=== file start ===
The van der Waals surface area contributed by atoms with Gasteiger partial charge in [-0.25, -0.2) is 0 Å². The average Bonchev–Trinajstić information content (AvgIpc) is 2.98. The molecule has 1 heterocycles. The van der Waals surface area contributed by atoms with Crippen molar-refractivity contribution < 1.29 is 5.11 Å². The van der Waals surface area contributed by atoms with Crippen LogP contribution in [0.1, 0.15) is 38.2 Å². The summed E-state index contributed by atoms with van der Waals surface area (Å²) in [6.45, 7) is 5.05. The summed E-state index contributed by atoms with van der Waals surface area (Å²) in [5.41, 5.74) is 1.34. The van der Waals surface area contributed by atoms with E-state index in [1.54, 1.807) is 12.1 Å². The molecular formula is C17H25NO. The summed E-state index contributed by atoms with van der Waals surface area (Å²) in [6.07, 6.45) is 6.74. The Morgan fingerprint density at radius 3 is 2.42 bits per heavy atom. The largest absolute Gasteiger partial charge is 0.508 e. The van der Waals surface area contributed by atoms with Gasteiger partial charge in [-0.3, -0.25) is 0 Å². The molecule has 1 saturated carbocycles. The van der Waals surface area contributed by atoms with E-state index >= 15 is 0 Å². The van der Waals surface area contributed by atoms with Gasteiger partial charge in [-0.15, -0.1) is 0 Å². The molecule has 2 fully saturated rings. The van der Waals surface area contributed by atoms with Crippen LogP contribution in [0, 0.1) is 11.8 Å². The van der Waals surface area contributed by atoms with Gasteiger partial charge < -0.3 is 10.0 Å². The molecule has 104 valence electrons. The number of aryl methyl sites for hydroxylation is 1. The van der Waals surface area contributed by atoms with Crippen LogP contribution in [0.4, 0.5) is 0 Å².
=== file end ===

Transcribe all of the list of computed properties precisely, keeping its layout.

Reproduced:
The van der Waals surface area contributed by atoms with Gasteiger partial charge in [-0.25, -0.2) is 0 Å². The average Bonchev–Trinajstić information content (AvgIpc) is 2.98. The molecule has 1 heterocycles. The van der Waals surface area contributed by atoms with Crippen molar-refractivity contribution < 1.29 is 5.11 Å². The van der Waals surface area contributed by atoms with Crippen LogP contribution in [0.1, 0.15) is 38.2 Å². The summed E-state index contributed by atoms with van der Waals surface area (Å²) in [6.45, 7) is 5.05. The summed E-state index contributed by atoms with van der Waals surface area (Å²) in [5.41, 5.74) is 1.34. The van der Waals surface area contributed by atoms with E-state index in [1.54, 1.807) is 12.1 Å². The molecular formula is C17H25NO. The summed E-state index contributed by atoms with van der Waals surface area (Å²) in [6.07, 6.45) is 6.74. The Morgan fingerprint density at radius 3 is 2.42 bits per heavy atom. The largest absolute Gasteiger partial charge is 0.508 e. The van der Waals surface area contributed by atoms with Gasteiger partial charge in [-0.3, -0.25) is 0 Å². The molecule has 1 saturated carbocycles. The van der Waals surface area contributed by atoms with E-state index >= 15 is 0 Å². The van der Waals surface area contributed by atoms with Gasteiger partial charge in [-0.15, -0.1) is 0 Å². The molecule has 2 fully saturated rings. The van der Waals surface area contributed by atoms with Crippen LogP contribution in [0, 0.1) is 11.8 Å². The van der Waals surface area contributed by atoms with Gasteiger partial charge < -0.3 is 10.0 Å². The molecule has 104 valence electrons. The number of aryl methyl sites for hydroxylation is 1. The van der Waals surface area contributed by atoms with Crippen LogP contribution in [0.4, 0.5) is 0 Å².